Those who regard the media as enemies of the people might be pleased to hear it, but they should be careful what they wish for. With no one keeping a close eye on your city hall and county building and state capitol the people inside will probably be more tempted by whatever corrupt bargains come their way, and you won’t be able to object to their dumbest decisions until after they’re a done deal. You’ll cast your votes to replace the bums without knowing much about who you’re putting in. Like it or not, you need the news, and you’ll miss it when it’s not around.
Go ahead and say the news media is in decline because of its dishonest “fake news” ways, and figure you can get your information straight from President Donald Trump’s “twitter” feed, but that’s bunk. Most people who go into journalism are left-leaning, to be sure, and that sometimes affects their reporting in infuriating ways, but they very rarely just make things up, are usually quickly caught by their colleagues when they do, and an astute reader can discern the double-sourced facts according to their own bias. In most cases, it’s more reliable than Trump’s “tweets.” The rapid decline in journalism’s fortunes, we believe, mostly isn’t the journalists’ fault.
Way back in the Gutenberg era when we broke into the newspaper racket as college dropout copy boys, newspapers were thick and cost a mere 25 cents, and it was a grand and essential bargain at that price. Your daily newspaper was the only way to know where your favorite baseball team was in the standings, how that hot stock pick you bought into fared on the markets, what the weekly weather forecast was forecasting, and there was “Peanuts” and “Blondie” and crossword puzzles and coupons worth well more than 25 cents. Newspapers were black and white and read all over, even by those apolitical types who don’t much care what’s going on at City Hall or in Washington, D.C., although they’d occasional read the stories as well.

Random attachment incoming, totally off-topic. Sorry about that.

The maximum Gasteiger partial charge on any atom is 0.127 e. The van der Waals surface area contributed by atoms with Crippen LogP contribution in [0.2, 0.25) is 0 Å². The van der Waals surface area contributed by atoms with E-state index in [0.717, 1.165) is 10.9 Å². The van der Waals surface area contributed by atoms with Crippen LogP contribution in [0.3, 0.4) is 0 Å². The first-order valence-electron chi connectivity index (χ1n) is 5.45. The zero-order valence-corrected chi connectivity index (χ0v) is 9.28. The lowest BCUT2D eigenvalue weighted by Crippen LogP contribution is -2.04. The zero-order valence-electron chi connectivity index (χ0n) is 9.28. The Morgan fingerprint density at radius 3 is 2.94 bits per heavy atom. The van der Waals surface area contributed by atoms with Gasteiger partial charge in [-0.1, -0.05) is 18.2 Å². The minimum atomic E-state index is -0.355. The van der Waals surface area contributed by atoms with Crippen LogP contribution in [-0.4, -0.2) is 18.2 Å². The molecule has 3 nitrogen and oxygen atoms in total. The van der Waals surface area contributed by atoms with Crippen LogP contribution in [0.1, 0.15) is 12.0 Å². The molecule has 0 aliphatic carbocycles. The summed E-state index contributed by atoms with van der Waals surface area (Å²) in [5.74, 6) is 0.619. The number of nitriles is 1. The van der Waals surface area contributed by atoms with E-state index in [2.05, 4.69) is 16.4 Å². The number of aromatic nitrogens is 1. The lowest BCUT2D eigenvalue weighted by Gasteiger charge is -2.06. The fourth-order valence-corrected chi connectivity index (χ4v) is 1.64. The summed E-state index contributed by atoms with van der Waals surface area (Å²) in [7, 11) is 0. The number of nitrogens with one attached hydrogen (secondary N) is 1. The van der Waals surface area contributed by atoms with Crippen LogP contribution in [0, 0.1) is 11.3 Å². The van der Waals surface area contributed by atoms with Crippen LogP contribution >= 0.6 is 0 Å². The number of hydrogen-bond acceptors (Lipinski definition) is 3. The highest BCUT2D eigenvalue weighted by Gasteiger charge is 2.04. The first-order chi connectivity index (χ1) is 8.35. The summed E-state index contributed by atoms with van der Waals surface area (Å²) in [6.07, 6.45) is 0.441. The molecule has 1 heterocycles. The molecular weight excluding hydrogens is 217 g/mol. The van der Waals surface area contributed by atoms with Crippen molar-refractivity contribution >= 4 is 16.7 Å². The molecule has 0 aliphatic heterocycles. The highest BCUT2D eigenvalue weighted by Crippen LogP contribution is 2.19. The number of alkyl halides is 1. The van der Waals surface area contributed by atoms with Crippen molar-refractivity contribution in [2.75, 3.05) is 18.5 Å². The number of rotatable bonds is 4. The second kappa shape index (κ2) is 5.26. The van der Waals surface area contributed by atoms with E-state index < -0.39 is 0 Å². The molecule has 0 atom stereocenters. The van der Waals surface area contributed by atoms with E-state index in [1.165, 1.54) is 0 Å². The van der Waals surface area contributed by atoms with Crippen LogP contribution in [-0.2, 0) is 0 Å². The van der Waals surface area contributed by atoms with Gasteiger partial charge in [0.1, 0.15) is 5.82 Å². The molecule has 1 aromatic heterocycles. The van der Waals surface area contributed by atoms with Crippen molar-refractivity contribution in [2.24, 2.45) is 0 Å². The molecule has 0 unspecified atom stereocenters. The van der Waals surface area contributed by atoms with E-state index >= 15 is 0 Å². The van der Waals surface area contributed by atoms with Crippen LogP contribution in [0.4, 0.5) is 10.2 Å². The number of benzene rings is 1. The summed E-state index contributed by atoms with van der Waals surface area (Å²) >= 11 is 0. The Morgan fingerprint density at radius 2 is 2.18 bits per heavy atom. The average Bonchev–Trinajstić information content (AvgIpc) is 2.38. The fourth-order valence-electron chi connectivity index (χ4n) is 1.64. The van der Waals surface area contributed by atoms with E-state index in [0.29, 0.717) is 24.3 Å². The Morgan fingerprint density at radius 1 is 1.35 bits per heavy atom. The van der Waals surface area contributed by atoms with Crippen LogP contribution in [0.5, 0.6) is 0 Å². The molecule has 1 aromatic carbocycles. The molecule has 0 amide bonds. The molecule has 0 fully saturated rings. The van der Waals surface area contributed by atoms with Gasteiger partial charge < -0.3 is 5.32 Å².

This infernal internet machine changed all that, for both better and worse. It provides access to The Wall Street Journal and New York Times and Washington Post and a wide variety of publications closest to whatever local story has become national news, and you can read well considered opinions worth considering from across the political spectrum, along with all sorts of far-right and far-left conspiracy theorizing that might just turn about to be true, but the marketplace is so widely dispersed that profits are hard to come by for even the best of the news providers. There will always be a certain demand to know what’s going on, but it’s hard to build a business model on it.
We’ve also noticed there’s less demand to know what’s going on in the big, wide world. People seem more interested in what’s on their text messages and the Facebook pages they’re constantly looking at on their hand-held mesmerizers, and care less than ever about what’s going at city hall or the county building or in Washington, D.C.  Even talk radio is seeing a decline in ratings, and Trump is fuming that that his “Twitter” following has been cut down by the period attempts to eliminate “bots.” Perhaps that has something to do with the rather dull prose and apparent biases of so many journalists, but it’s also a failure of America’s educational system and our self-absorbed culture, and the politicians who encourage cynicism about the very possibility of objective truth aren’t helping.